#5: Damaged, Brittle or Old Ductwork

If you’ve looked at your ductwork and noticed any damage, broken seals, or gaps between joints, you are almost certainly leaking air from your ducts. Many homes built in the 1980s and 1990s had ducts that leaked around 20% of the air passing through them when they were new. That number has only risen over the years, as sealants become less effective and ductwork suffers from the ravages of time. 

If your ductwork looks old and brittle or shows obvious signs of wear, consider having it professionally assessed. A quick repair, such as duct sealing or targeted replacement may quickly pay for itself by reducing the percentage of air lost from the system each time you turn on your air conditioning. If you want to avoid high air duct replacement costs, consider addressing the problem as soon as possible.

What to do if You Suspect a Leak

If you suspect an air duct leak, you’re probably wondering what to do next and how to check air ducts for any leakage. If you can do so safely, narrowing down the location of the leak and size of the leak can help you determine whether it is something you can repair yourself. Ductwork often passes through the attic, so be very mindful of your footing and safety if you choose to track down the leak.

Alternatively, call our team at Attic Construction! We offer air duct cleaning and repair services and help you determine the extent of the problem and outline possible solutions. 

Even if you repair yourself, it’s a good idea to have your air ducts professionally cleaned after a leak. While fixing air duct leaks will return integrity to the system, it won’t remove any contaminants that may have entered your system when there was a leak. Thorough cleaning after you seal up your system will ensure only clean air is passing through your system into your home.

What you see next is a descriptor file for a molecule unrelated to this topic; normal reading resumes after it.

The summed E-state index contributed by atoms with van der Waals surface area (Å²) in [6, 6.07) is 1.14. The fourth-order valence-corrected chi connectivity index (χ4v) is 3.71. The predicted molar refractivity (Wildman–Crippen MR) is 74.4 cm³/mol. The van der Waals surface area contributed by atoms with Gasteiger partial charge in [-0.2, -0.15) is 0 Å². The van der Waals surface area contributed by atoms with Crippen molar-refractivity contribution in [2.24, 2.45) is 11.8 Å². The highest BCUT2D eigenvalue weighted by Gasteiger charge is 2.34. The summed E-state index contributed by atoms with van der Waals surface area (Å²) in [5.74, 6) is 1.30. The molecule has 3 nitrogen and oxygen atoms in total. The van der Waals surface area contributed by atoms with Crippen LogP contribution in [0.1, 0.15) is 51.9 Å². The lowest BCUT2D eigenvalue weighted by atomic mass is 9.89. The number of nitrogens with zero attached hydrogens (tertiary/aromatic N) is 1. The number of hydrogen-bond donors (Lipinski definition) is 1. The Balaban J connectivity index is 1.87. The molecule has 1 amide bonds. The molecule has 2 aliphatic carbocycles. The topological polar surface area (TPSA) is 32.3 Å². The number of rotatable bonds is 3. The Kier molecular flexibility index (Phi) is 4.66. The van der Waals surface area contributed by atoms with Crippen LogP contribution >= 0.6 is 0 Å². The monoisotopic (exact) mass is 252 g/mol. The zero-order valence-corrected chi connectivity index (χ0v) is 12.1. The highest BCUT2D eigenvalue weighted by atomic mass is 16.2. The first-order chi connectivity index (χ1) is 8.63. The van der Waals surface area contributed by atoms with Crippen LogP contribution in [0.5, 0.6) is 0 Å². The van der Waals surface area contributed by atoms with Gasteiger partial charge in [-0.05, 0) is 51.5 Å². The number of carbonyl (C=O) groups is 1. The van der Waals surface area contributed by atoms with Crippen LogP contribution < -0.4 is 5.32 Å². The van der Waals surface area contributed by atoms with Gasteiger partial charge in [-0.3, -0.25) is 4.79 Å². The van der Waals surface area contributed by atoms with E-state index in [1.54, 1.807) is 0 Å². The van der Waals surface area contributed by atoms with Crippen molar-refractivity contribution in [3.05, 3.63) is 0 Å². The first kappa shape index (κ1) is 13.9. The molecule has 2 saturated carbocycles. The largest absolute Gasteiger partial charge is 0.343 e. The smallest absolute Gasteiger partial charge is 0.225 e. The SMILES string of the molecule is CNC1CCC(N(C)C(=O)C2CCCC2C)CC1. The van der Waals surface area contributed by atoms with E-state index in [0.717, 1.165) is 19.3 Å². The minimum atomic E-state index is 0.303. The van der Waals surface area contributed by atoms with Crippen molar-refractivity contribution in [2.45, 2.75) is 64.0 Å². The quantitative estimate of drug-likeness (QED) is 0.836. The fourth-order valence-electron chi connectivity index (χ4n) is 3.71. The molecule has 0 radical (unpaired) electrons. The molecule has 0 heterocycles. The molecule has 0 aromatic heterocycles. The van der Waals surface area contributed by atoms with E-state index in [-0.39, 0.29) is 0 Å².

Closing Thoughts

Finding and fixing air duct leaks can be a challenge, but for many homeowners, simply recognizing a problem with their air duct system can be a hurdle. Keep an eye out for common signs of an air duct leak, such as difficulty circulating cold air into certain rooms in your home, excessive dust throughout your house, or rising utility bills. 

If you suspect an air duct leak or simply want to have your ductwork inspected, contact our team at Attic Construction today! We’ve helped hundreds of homeowners address their ductwork problems, resulting in better energy efficiency, higher air quality in the home, and more comfortable conditioned spaces. To schedule an inspection or learn more about our services, contact us today.

Sources:

  1. “Duct Dynasty*” https://www.buildingscience.com/documents/insights/bsi-074-duct-dynasty
  2. “Why You Need to Air Seal Your Home” http://www.greenintegrateddesign.com/blog/air-sealing-your-home
  3. “Air Duct Replacement Cost Guide” https://homealliance.com/blogs/air-duct-replacement-cost-guide#:~:text=The%20best%20is%20to%20call,you%20are%20going%20to%20use.